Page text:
Amazon’s stock (NASDAQ: AMZN) is taking a break after last week hitting a new all-time-high, amid the fallout of a recent row associated with potential neglect of Amazon workers’ health during the COVID-19 pandemic.
The upshot of this fallout is that Amazon’s web services VP, Tim Bray, has quit, in response to the firing of two leaders of an Amazon workers’ organization who were enquiring about protection for workers from the COVID-19 virus.
The other piece of news, coming just before Bray’s departure, was Amazon’s earnings report. One of the few enterprises well placed to thrive in a COVID-19 world, Amazon reported a windfall sales increase of 26%.
The e-commerce giant also stated its intention to heavily invest in worker health with Q2 profits, and to increase capacity for the surge in demand for home-delivered goods including food.
On April 30, Amazon stock price eeked in a new all-time-high of $2,470. But since these events (April 30 - May 1), AMZN has fallen about 6% in total. It seems likely that the negative press has affected the stock price somewhat.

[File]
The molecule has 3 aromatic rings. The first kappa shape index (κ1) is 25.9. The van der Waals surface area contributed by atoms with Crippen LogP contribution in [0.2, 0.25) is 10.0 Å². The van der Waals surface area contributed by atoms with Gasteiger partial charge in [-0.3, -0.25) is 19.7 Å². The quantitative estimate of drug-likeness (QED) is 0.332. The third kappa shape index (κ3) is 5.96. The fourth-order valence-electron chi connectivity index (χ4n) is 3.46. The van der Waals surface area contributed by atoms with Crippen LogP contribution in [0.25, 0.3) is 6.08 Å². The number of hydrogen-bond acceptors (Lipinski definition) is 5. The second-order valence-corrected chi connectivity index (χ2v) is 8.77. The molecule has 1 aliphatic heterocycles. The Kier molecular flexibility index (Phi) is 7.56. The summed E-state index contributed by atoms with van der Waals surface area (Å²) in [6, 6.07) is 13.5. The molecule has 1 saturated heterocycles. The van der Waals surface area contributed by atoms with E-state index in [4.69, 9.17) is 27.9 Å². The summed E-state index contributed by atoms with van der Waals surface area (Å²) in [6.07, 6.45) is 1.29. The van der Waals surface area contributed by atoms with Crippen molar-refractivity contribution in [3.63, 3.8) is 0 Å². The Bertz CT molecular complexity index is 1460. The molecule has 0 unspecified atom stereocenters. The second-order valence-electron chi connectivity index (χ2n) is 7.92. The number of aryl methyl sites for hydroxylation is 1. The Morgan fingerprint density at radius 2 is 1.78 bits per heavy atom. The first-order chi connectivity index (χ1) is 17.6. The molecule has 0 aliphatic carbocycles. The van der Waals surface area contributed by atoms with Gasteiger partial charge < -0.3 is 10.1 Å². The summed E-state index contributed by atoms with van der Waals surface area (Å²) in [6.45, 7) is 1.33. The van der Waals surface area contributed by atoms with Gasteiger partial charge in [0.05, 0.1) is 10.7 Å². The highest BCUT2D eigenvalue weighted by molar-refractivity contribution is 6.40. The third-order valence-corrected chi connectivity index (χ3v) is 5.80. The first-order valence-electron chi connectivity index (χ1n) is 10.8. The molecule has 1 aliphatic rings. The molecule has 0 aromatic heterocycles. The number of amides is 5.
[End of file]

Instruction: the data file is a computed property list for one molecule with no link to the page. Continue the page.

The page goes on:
This fall is completely reasonable, as a simple correction from the highs. At this point, the market has had a couple of days to ingest both the earnings report and Tim Bray’s departure.
We should look for Amazon to hold a price of $2,200, in order to remain stable near its new highs. If it cannot hold up there, we might consider a stronger correction in order. As CryptoGlobe reported, JP Morgan Chase recently raised its price target for Amazon stock to $3,000.
JPMorgan's update projections see it match Goldman Sachs and Susquehanna as the biggest bulls in Wall Street for the e-commerce giant. All three firms see AMZN shares hit $3,000 in the future.
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